A Random Collection Of Massive Or Otherwise Unusual Hands To See Around London

By M@ Last edited 40 months ago

Last Updated 18 January 2021

A Random Collection Of Massive Or Otherwise Unusual Hands To See Around London

Me: "Please can we run a photo-led piece about all the giant and unusual hands around London?"
Editor: "The what, now?"
Me: "Hands — you know, fingers and thumbs and palms. Just that we seem to have an awful lot of them in our photo collection, and it might make a good image gallery."
Editor: "But who cares? Who'll read it? Nobody's searching for the 'best hands in London' or anything."
Me: "Um."
Editor: "No — use your time more constructively."
Me: "Pleeeeease."
Editor: "No."
Me: Shows middle finger.

We begin with a pair of clasped hands engirdled by an argent ring, by Lorenzo Quinn. The united limbs grace the riverside at Millbank. Their chrome surfaces look shiny on even the most miserable of days — which was precisely the day we chose to take this photograph. You could only really do this with hands. The sculpture wouldn't really work with two necks, say, or a pair of entwined ears. That is the genius of Lorenzo Quinn.

London's most famous massive hand, the thumbs-up by David Shrigley on Trafalgar Square's fourth plinth. This one looks best if you close your eyes.

Bet you've never stood here. This is a rare glimpse of the hand of the Angel of Peace, on top of the Wellington Arch. We got a behind-the-scenes tour a few years back. The detail on the sculpture is remarkable — note the veins in the wrist — given that only pigeons and maniacs ever climb up here.

This massive yellow hand was one of the brickish attractions at a Lego show in Truman Brewery in 2014. You can't see it anymore, and I'm not sure why we've included it really. But there you go.

More hand-clenching action, this time of a more sombre note. We're at the Workers Memorial in Three Mills Green, near Bow. The sculpture is by Alec Peever. It remembers a local tragedy in which four men lost their lives down a nearby well at the turn of the 20th century.

A handy coal hole cover in Spitalfields — one of a series of arty discs in the area. This one depicts a henna-stenciled hand, symbolic of the Bengali community.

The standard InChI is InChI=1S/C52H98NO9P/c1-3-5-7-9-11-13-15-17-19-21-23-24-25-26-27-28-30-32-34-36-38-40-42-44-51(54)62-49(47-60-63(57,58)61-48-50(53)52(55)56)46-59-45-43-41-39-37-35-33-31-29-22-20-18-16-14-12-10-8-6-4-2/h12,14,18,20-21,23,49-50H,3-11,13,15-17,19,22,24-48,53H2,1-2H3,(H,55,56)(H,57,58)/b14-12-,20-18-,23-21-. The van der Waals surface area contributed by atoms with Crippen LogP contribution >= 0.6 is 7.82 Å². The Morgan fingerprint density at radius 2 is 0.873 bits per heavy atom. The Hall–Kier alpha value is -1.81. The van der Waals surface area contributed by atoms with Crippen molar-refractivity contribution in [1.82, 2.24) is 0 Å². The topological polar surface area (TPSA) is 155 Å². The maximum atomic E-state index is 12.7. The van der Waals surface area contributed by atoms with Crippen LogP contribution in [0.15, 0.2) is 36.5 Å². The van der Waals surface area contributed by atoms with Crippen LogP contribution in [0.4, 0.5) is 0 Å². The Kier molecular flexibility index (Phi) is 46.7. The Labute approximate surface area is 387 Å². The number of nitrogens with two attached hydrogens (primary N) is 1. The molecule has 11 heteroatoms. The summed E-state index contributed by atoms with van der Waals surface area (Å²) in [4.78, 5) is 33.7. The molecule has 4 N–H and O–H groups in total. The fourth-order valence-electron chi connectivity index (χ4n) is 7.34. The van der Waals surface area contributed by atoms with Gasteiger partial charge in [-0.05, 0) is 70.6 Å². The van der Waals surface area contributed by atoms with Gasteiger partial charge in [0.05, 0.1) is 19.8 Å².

Spitalfields is a happy hunting ground for manual ironmongery. Here's a creepy doorknocker round the corner from the coal hole. Look through the spyhole and you can see a withered child on the other side.

Anyone else feel that the stanchions in King's Cross station look like massive splayed hands? No? Take a peek next time you're there.

A pair of hands hides away in Inner Temple. These are the Hands of Justice by Tanya Russell. Tourists would love to take photographs of each other getting squashed between the palms, if only tourists ever found their way into this obscure courtyard.

The William Gladstone sculpture in Bow has sported red hands as long as anyone can remember. As Prime Minister, Gladstone introduced an unpopular tax on matches. Local match girls protested, and supposedly cut themselves to pour blood on the statue. Evidence for the story is hard to find but, to this day, whenever the hands are cleaned, someone paints them red again. Pity it wasn't Palm-erston.

This is the hand of a colossal Roman statue, found in Lower Thames Street. Experts aren't certain, but it's probably from the Emperor Hadrian, whose bronze noggin was also found nearby. The fragments may well be from London's very first statue. View it in the British Museum.

This rather lovely pub sign belongs to the Hand in Hand pub on Wimbledon Common.

On a more gruesome note, here is the severed thumb of Mr Victor Hatherley, as displayed in the otherwise elementary Sherlock Holmes Museum.

Are you still reading? Is anyone still reading? If so, let us know in the comments about other unusual or totally massive hands you've spotted around town.